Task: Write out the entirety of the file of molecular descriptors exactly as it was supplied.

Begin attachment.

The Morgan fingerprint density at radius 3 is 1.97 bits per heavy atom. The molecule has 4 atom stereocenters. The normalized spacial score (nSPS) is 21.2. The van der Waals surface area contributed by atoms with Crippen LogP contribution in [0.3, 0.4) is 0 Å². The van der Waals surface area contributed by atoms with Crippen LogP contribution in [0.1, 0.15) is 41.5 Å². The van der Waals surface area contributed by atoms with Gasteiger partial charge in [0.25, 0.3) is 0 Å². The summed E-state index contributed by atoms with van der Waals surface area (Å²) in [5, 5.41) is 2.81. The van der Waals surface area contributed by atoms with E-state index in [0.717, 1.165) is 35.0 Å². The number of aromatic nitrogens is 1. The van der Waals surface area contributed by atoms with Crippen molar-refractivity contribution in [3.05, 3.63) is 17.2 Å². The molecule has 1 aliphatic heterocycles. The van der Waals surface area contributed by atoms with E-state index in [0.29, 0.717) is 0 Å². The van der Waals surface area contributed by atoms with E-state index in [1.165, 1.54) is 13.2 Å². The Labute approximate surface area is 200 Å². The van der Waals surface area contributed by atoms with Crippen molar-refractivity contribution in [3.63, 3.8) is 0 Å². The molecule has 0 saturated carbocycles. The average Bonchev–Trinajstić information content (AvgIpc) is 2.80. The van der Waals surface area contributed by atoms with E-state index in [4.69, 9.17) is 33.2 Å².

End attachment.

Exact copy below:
The Morgan fingerprint density at radius 3 is 1.97 bits per heavy atom. The molecule has 4 atom stereocenters. The normalized spacial score (nSPS) is 21.2. The van der Waals surface area contributed by atoms with Crippen LogP contribution in [0.3, 0.4) is 0 Å². The van der Waals surface area contributed by atoms with Crippen LogP contribution in [0.1, 0.15) is 41.5 Å². The van der Waals surface area contributed by atoms with Gasteiger partial charge in [0.25, 0.3) is 0 Å². The summed E-state index contributed by atoms with van der Waals surface area (Å²) in [5, 5.41) is 2.81. The van der Waals surface area contributed by atoms with E-state index in [0.717, 1.165) is 35.0 Å². The number of aromatic nitrogens is 1. The van der Waals surface area contributed by atoms with Crippen molar-refractivity contribution in [3.05, 3.63) is 17.2 Å². The molecule has 1 aliphatic heterocycles. The van der Waals surface area contributed by atoms with E-state index in [0.29, 0.717) is 0 Å². The van der Waals surface area contributed by atoms with E-state index in [1.165, 1.54) is 13.2 Å². The Labute approximate surface area is 200 Å². The van der Waals surface area contributed by atoms with Crippen molar-refractivity contribution in [3.63, 3.8) is 0 Å². The molecule has 0 saturated carbocycles. The average Bonchev–Trinajstić information content (AvgIpc) is 2.80. The van der Waals surface area contributed by atoms with E-state index in [4.69, 9.17) is 33.2 Å².